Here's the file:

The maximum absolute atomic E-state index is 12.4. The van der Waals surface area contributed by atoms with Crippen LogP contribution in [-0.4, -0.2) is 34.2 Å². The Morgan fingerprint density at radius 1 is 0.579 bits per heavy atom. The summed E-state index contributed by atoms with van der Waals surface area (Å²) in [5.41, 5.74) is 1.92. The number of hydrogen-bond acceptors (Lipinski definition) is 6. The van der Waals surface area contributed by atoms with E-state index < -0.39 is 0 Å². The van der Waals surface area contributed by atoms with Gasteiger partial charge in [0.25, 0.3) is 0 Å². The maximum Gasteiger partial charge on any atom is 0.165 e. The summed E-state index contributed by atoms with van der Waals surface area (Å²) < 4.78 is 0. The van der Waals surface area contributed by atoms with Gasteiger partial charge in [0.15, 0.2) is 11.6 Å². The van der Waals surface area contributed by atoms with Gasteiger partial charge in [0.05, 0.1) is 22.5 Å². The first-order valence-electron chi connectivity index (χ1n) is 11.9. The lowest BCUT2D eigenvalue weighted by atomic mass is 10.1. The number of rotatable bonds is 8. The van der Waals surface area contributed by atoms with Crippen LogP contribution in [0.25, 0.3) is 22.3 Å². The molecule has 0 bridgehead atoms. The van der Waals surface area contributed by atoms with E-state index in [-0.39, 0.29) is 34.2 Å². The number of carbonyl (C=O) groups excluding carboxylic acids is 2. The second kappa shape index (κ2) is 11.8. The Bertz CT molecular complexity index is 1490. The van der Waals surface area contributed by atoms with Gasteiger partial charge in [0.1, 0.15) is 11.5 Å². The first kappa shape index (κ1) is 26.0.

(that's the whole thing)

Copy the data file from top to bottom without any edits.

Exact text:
The maximum absolute atomic E-state index is 12.4. The van der Waals surface area contributed by atoms with Crippen LogP contribution in [-0.4, -0.2) is 34.2 Å². The Morgan fingerprint density at radius 1 is 0.579 bits per heavy atom. The summed E-state index contributed by atoms with van der Waals surface area (Å²) in [5.41, 5.74) is 1.92. The number of hydrogen-bond acceptors (Lipinski definition) is 6. The van der Waals surface area contributed by atoms with E-state index < -0.39 is 0 Å². The van der Waals surface area contributed by atoms with Gasteiger partial charge in [0.25, 0.3) is 0 Å². The maximum Gasteiger partial charge on any atom is 0.165 e. The summed E-state index contributed by atoms with van der Waals surface area (Å²) < 4.78 is 0. The van der Waals surface area contributed by atoms with Gasteiger partial charge in [0.15, 0.2) is 11.6 Å². The van der Waals surface area contributed by atoms with Gasteiger partial charge in [0.05, 0.1) is 22.5 Å². The first-order valence-electron chi connectivity index (χ1n) is 11.9. The lowest BCUT2D eigenvalue weighted by atomic mass is 10.1. The number of rotatable bonds is 8. The van der Waals surface area contributed by atoms with Crippen LogP contribution in [0.25, 0.3) is 22.3 Å². The molecule has 0 bridgehead atoms. The van der Waals surface area contributed by atoms with E-state index in [-0.39, 0.29) is 34.2 Å². The number of carbonyl (C=O) groups excluding carboxylic acids is 2. The second kappa shape index (κ2) is 11.8. The Bertz CT molecular complexity index is 1490. The van der Waals surface area contributed by atoms with Gasteiger partial charge in [0.1, 0.15) is 11.5 Å². The first kappa shape index (κ1) is 26.0.